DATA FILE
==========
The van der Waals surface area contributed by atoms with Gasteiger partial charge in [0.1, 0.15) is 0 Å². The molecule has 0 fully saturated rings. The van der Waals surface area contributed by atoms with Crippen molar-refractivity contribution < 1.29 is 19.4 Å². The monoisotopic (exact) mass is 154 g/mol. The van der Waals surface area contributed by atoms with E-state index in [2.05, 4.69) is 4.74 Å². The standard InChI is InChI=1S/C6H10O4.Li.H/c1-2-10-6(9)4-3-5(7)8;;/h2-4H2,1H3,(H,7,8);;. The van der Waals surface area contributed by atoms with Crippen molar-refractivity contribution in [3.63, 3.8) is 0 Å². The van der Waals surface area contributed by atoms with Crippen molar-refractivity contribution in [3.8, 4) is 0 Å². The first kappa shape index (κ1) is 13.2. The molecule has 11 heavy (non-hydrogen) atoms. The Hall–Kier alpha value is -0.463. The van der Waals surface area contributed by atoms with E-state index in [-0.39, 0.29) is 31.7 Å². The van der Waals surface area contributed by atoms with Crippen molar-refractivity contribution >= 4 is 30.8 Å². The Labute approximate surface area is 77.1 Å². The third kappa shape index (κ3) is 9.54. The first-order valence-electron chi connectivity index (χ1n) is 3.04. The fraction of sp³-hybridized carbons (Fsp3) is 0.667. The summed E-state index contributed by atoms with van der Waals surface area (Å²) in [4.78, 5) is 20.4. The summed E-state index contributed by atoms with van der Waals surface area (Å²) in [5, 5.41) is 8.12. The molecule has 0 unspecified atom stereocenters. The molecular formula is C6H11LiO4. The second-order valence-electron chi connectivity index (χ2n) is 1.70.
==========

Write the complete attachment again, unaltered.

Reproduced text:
The van der Waals surface area contributed by atoms with Gasteiger partial charge in [0.1, 0.15) is 0 Å². The molecule has 0 fully saturated rings. The van der Waals surface area contributed by atoms with Crippen molar-refractivity contribution < 1.29 is 19.4 Å². The monoisotopic (exact) mass is 154 g/mol. The van der Waals surface area contributed by atoms with E-state index in [2.05, 4.69) is 4.74 Å². The standard InChI is InChI=1S/C6H10O4.Li.H/c1-2-10-6(9)4-3-5(7)8;;/h2-4H2,1H3,(H,7,8);;. The van der Waals surface area contributed by atoms with Crippen molar-refractivity contribution in [3.63, 3.8) is 0 Å². The van der Waals surface area contributed by atoms with Crippen molar-refractivity contribution in [3.8, 4) is 0 Å². The first kappa shape index (κ1) is 13.2. The molecule has 11 heavy (non-hydrogen) atoms. The Hall–Kier alpha value is -0.463. The van der Waals surface area contributed by atoms with E-state index in [-0.39, 0.29) is 31.7 Å². The van der Waals surface area contributed by atoms with Crippen molar-refractivity contribution >= 4 is 30.8 Å². The Labute approximate surface area is 77.1 Å². The third kappa shape index (κ3) is 9.54. The first-order valence-electron chi connectivity index (χ1n) is 3.04. The fraction of sp³-hybridized carbons (Fsp3) is 0.667. The summed E-state index contributed by atoms with van der Waals surface area (Å²) in [4.78, 5) is 20.4. The summed E-state index contributed by atoms with van der Waals surface area (Å²) in [5, 5.41) is 8.12. The molecule has 0 unspecified atom stereocenters. The molecular formula is C6H11LiO4. The second-order valence-electron chi connectivity index (χ2n) is 1.70.